2 Reasons Why All Your Friends Want to Vent to You

4 min read
Ilya Mondryk / Unsplash

Ilya Mondryk / Unsplash

In every friend group, there’s usually a person whose presence alone invites confessions and innermost thoughts without the need to probe. You might think it’s an innate talent, something you either have or you don’t. But, what if science says otherwise? What if these seemingly natural confidants have cultivated certain traits that signal to others, “Your secrets are safe here”?

Being a trusted confidant is a role that comes with deep respect and significance. It means you are valued not only for your ability to listen but also for your wisdom and the strength of your character. It can lead to stronger, more intimate friendships where mutual support and honesty are the foundations. It can also enhance your sense of belonging and purpose within the group, as you become a pillar of support for those around you.

Psychological research has identified common traits in trustworthy confidants, which are not innate or esoteric qualities. Rather, they are characteristics that anyone can develop and strengthen over time with intention and practice. Here are two psychological traits that can transform your role within your circle and forge deeper, more meaningful connections.

1. Great Confidants Are Skilled at Picking Up on Your Feelings

Empathy is the ability to not just understand, but also to feel the emotions of others. It’s the bridge that connects one soul to another, allowing confidants to provide comfort and understanding in times of need. By showing empathy, you communicate to your friends that their feelings are important and that they are not alone.

The good news is that the ability to empathize can be developed. A 2016 meta-analysis published in the Journal of Counseling Psychology investigated the impact of empathy training. This research supports the idea that through dedicated training programs, individuals can enhance their empathic abilities.

A particularly impactful way to cultivate empathy is to ask open-ended questions and pay attention to how people talk, not just what they say. Asking questions that require more than a yes-or-no answer allows the person you’re speaking with to delve deeper into their feelings and thoughts. It demonstrates your interest and desire to understand their perspective more fully. Questions like “How did that make you feel?” or “What do you think is the next step?” can prompt further sharing and show that you are engaged and care about what they have to say.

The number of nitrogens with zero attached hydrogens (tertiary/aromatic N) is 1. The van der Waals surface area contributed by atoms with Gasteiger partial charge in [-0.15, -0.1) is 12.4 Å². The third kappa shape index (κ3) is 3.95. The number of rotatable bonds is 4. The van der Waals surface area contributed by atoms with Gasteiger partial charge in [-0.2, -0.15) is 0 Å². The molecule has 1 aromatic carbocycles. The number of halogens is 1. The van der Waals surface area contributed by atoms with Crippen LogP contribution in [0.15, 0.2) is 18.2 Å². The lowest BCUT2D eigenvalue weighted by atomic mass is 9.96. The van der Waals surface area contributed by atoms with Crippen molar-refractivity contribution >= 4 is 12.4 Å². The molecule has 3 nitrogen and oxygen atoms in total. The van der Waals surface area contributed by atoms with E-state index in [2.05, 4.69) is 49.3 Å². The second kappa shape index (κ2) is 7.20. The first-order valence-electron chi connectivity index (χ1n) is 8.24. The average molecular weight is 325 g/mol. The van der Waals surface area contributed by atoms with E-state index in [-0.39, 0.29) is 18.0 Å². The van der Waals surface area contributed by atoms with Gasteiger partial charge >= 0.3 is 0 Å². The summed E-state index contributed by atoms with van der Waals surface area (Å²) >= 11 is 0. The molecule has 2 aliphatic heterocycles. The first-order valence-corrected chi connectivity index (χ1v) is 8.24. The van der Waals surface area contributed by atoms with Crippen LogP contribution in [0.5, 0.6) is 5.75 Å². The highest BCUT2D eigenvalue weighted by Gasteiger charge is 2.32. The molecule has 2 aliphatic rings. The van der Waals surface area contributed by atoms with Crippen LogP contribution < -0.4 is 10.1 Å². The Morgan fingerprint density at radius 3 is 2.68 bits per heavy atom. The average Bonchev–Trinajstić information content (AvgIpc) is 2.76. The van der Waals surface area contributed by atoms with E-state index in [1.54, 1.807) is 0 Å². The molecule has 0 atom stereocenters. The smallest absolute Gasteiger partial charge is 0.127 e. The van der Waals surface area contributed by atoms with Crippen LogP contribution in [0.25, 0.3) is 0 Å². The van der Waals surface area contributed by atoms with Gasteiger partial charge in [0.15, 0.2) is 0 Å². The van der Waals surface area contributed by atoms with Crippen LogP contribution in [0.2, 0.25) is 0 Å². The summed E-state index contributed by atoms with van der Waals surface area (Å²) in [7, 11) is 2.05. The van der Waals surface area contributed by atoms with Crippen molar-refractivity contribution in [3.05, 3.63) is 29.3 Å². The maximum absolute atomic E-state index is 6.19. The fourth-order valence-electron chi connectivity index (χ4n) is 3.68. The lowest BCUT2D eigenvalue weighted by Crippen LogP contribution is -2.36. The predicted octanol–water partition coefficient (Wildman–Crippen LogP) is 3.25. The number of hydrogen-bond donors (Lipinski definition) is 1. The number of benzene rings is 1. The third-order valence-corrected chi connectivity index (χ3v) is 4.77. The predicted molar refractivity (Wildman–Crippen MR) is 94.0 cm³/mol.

2. Assertive People Make Wonderful Confidants

Assertiveness may not be the first trait that comes to mind when considering what makes someone a great confidant. However, assertive individuals possess a unique set of qualities that can be beneficial for those seeking a listening ear and sound advice.

According to a 2018 study published in Personality and Social Psychology Bulletin, an assertive person has a drive to take action. An assertive confidant is not only supportive but also proactive in offering solutions and resources. They can also motivate and encourage their friends to take action and face their fears.

Assertive individuals, as clear communicators, confidently handle difficult conversations, making them reliable for discussing sensitive topics. When someone confides in you, they are not just looking for a passive listener. Rather, they often need guidance and honest feedback.

An assertive confidant can provide this without the conversation descending into confrontation. They can help to set boundaries that respect both parties’ opinions and emotions. This balance between listening and speaking up provides a solid foundation for a trust-based relationship in which both individuals feel heard and valued.

To become a better confidant, it is crucial that you understand that assertiveness is not the same as aggression. While aggression oversteps boundaries and disrespects the rights of others, assertiveness is about expressing one’s own needs, thoughts, and feelings in a way that is direct, honest, and respectful of others.


Being the go-to confidant in your friend group is about more than just keeping secrets—it’s about developing key traits that build trust and encourage open, honest communication. By developing the qualities of assertiveness and empathy, you can deepen your connections with friends, offering a safe haven for their thoughts and feelings.

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